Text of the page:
School of Nursing
Doctor of Nursing Practice (DNP)
Primary Subject Area
Health Sciences, General
type II diabetics, exercise, walking, glucose control, glycosylated hemoglobin (HgbA1c)
Sanders, Kelley Leigh, "Walking to Improve Outcomes in Patients with Type II Diabetes" (2022). Doctoral Dissertations and Projects. 3744.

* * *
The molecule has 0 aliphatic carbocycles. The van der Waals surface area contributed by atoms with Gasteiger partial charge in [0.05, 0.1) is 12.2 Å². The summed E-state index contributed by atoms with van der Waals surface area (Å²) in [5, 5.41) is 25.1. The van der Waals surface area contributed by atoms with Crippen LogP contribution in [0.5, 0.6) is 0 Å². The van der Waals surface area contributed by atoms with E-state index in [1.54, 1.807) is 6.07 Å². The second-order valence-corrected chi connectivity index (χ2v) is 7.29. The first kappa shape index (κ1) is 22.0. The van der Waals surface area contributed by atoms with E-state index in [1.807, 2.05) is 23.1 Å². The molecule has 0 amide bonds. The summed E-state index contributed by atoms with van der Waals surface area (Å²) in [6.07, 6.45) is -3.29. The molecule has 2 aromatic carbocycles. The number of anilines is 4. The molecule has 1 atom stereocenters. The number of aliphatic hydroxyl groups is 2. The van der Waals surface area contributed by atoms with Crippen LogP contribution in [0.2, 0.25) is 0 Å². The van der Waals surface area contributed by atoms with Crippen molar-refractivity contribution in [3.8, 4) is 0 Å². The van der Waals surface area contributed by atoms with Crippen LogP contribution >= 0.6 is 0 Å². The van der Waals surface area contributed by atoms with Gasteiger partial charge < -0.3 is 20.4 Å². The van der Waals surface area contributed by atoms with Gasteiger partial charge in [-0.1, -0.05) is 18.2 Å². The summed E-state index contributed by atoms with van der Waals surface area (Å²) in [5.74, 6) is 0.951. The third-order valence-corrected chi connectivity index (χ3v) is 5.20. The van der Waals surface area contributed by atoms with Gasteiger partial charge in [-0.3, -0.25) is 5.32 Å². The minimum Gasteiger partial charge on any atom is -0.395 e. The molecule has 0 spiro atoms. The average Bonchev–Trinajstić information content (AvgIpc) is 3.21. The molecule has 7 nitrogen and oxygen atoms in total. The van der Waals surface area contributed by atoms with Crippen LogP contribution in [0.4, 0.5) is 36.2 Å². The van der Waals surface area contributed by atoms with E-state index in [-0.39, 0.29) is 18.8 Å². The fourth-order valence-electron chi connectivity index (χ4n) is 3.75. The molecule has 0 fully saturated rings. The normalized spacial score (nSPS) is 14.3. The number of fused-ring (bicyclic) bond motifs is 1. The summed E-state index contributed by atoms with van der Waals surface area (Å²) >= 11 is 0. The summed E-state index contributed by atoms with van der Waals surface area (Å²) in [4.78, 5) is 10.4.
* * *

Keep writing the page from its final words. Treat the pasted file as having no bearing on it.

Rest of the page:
Walking is a simple, feasible, and effective exercise modality in which providers can instruct patients as a component of type II diabetic treatment plans. Many patients are overwhelmed when given instructions to exercise and therefore never begin. Lack of exercise contributes to poor glycemic control and adverse outcomes. Also, gym memberships can be expensive resulting in patients forgoing exercise altogether. The purpose of this DNP scholarly project was to conduct research outcomes which may enlighten providers to prescribe exercise interventions by providing evidence walking 45 minutes three times a week can improve glycemic control among type II diabetic patients. Also, the DNP scholarly project sought to answer the following clinical question: In type II diabetic patients, what is the effect of walking 45 minutes three times a week on HgbA1c levels compared with no exercise within three months? A group of four type II diabetics participated in walking 45 minutes three times a week for 12 weeks. The projected outcome was lowered HgbA1c among participants walking three times a week. HgbA1c was evaluated at the beginning of the project and at the end of the 12-week implementation period. The project aimed to examine the efficacy of walking as an effective and feasible exercise intervention for type II diabetic patients. The average HgbA1c among the group decreased from 8.4 to 7.475. Providers can prescribe walking prescriptions for type II diabetic patients to increase glucose control and lesson the stress for patients related to initiating exercise.